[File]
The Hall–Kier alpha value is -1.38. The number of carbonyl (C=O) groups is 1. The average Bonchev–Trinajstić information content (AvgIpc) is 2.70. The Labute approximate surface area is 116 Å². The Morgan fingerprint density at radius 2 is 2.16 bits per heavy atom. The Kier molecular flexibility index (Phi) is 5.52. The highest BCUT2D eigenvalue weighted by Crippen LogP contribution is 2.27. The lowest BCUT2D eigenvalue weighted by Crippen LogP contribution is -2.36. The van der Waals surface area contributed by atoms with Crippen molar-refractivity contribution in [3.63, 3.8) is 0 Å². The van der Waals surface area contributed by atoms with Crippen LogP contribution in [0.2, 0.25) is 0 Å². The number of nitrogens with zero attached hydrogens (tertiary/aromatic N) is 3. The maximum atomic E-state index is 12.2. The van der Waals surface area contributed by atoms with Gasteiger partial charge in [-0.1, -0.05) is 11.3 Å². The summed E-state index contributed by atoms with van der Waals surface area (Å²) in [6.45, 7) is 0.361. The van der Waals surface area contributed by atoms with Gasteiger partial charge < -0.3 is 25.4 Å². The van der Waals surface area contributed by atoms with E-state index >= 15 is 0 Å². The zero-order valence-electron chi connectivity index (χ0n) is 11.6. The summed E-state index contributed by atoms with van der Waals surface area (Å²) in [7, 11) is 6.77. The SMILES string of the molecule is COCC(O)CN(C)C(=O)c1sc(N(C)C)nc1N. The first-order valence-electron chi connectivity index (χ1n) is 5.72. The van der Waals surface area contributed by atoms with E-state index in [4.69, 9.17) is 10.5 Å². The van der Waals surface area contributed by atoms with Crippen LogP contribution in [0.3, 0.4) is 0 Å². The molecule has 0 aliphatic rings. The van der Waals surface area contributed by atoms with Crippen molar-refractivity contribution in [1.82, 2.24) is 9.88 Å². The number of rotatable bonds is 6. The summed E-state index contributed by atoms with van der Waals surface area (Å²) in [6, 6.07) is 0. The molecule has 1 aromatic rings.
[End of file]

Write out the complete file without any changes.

The Hall–Kier alpha value is -1.38. The number of carbonyl (C=O) groups is 1. The average Bonchev–Trinajstić information content (AvgIpc) is 2.70. The Labute approximate surface area is 116 Å². The Morgan fingerprint density at radius 2 is 2.16 bits per heavy atom. The Kier molecular flexibility index (Phi) is 5.52. The highest BCUT2D eigenvalue weighted by Crippen LogP contribution is 2.27. The lowest BCUT2D eigenvalue weighted by Crippen LogP contribution is -2.36. The van der Waals surface area contributed by atoms with Crippen molar-refractivity contribution in [3.63, 3.8) is 0 Å². The van der Waals surface area contributed by atoms with Crippen LogP contribution in [0.2, 0.25) is 0 Å². The number of nitrogens with zero attached hydrogens (tertiary/aromatic N) is 3. The maximum atomic E-state index is 12.2. The van der Waals surface area contributed by atoms with Gasteiger partial charge in [-0.1, -0.05) is 11.3 Å². The summed E-state index contributed by atoms with van der Waals surface area (Å²) in [6.45, 7) is 0.361. The van der Waals surface area contributed by atoms with Gasteiger partial charge < -0.3 is 25.4 Å². The van der Waals surface area contributed by atoms with E-state index >= 15 is 0 Å². The zero-order valence-electron chi connectivity index (χ0n) is 11.6. The summed E-state index contributed by atoms with van der Waals surface area (Å²) in [7, 11) is 6.77. The SMILES string of the molecule is COCC(O)CN(C)C(=O)c1sc(N(C)C)nc1N. The first-order valence-electron chi connectivity index (χ1n) is 5.72. The van der Waals surface area contributed by atoms with E-state index in [4.69, 9.17) is 10.5 Å². The van der Waals surface area contributed by atoms with Crippen LogP contribution in [0.3, 0.4) is 0 Å². The molecule has 0 aliphatic rings. The van der Waals surface area contributed by atoms with Crippen molar-refractivity contribution in [1.82, 2.24) is 9.88 Å². The number of rotatable bonds is 6. The summed E-state index contributed by atoms with van der Waals surface area (Å²) in [6, 6.07) is 0. The molecule has 1 aromatic rings.